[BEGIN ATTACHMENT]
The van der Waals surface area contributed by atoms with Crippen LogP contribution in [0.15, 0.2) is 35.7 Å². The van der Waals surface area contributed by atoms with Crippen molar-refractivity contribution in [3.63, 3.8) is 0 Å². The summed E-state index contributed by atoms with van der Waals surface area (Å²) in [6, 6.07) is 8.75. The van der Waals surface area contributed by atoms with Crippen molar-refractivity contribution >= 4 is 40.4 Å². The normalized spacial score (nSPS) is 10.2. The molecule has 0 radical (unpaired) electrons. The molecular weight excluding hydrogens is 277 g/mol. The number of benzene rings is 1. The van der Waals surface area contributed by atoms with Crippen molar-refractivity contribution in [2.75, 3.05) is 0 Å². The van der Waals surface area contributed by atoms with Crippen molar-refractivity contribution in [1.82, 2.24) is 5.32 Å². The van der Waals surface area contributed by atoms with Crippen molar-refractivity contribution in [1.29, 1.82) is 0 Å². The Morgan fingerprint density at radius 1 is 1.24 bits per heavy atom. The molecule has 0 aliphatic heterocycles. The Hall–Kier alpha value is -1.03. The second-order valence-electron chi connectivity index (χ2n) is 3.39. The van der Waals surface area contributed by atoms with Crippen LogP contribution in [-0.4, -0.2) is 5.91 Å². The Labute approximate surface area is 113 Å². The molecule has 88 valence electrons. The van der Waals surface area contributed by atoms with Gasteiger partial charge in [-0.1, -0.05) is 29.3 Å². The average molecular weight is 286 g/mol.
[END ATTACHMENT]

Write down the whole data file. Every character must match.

The van der Waals surface area contributed by atoms with Crippen LogP contribution in [0.15, 0.2) is 35.7 Å². The van der Waals surface area contributed by atoms with Crippen molar-refractivity contribution in [3.63, 3.8) is 0 Å². The summed E-state index contributed by atoms with van der Waals surface area (Å²) in [6, 6.07) is 8.75. The van der Waals surface area contributed by atoms with Crippen molar-refractivity contribution >= 4 is 40.4 Å². The normalized spacial score (nSPS) is 10.2. The molecule has 0 radical (unpaired) electrons. The molecular weight excluding hydrogens is 277 g/mol. The number of benzene rings is 1. The van der Waals surface area contributed by atoms with Crippen molar-refractivity contribution in [2.75, 3.05) is 0 Å². The van der Waals surface area contributed by atoms with Crippen molar-refractivity contribution in [1.82, 2.24) is 5.32 Å². The van der Waals surface area contributed by atoms with Crippen molar-refractivity contribution in [1.29, 1.82) is 0 Å². The Morgan fingerprint density at radius 1 is 1.24 bits per heavy atom. The molecule has 0 aliphatic heterocycles. The Hall–Kier alpha value is -1.03. The second-order valence-electron chi connectivity index (χ2n) is 3.39. The van der Waals surface area contributed by atoms with Crippen LogP contribution in [-0.4, -0.2) is 5.91 Å². The Labute approximate surface area is 113 Å². The molecule has 88 valence electrons. The van der Waals surface area contributed by atoms with Gasteiger partial charge in [-0.1, -0.05) is 29.3 Å². The average molecular weight is 286 g/mol.